So I did. I began to seek out these other business owners when possible at public events, Chamber of Commerce meetings, etc. I even invited several to breakfast, lunch, or just coffee. I began asking them questions like “How do you find such good people?” and “How do you stay so busy?”.
And here was the amazing part. They answered my questions. They shared some of their best practices with me…a competitor. I was shocked what I could learn from a competitor in a relatively short period of time over a cup of coffee (or sweet tea in my case). My simple curiosity resulted in an ample collection of valuable competitive data.
And then an even stranger thing happened next. These same now friendly competitors began referring job candidates to me that they couldn’t immediately employ themselves. They also began referring new customers to me that for whatever reason they couldn’t serve. And I returned the favor when possible. We were becoming …friendly competitors. How did this happen?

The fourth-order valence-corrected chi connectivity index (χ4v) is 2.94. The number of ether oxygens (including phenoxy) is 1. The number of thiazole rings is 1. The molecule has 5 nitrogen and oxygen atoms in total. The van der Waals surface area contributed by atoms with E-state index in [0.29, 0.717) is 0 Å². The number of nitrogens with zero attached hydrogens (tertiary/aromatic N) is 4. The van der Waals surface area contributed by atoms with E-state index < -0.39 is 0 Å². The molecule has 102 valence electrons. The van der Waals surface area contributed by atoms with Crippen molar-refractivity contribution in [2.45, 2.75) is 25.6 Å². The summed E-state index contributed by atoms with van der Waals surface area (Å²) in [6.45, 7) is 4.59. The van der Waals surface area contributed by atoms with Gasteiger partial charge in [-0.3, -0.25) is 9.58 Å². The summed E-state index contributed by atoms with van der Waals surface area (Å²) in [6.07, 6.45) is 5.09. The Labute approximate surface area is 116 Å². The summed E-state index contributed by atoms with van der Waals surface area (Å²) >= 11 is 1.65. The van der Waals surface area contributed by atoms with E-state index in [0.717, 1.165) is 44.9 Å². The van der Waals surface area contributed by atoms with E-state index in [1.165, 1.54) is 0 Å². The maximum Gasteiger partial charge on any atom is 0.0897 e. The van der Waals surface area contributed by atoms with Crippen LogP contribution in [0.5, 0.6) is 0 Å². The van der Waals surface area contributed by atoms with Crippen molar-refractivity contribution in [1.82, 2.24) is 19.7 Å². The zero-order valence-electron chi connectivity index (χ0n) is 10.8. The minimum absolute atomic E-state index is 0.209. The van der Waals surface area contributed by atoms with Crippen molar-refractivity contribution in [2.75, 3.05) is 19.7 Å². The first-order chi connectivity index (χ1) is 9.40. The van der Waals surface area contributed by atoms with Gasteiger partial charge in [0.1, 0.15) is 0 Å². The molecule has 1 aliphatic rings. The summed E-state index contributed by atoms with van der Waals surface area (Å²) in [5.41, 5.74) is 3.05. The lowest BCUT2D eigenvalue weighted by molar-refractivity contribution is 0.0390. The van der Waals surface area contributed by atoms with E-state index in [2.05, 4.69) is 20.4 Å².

Then one day one of my new found friendly competitors offered to buy my company for a very fair price and I accepted. This happened a second time several years later.
As you can imagine my thinking about competitors changed dramatically over time. I began to think more like Abe Lincoln and less like Attila the Hun. It made much more sense to embrace my competitors than treat them like arch enemies. The closer I got to them, the better off I was.
The term that has been coined recently for this competitive strategy is “co-opitition”. The idea is that we can become even more competitive by cooperating with our competitors. Our success does not have to be at the expense of our competitors. We are now encouraged to look for ways to collaborate with our industry peers. Examples might include: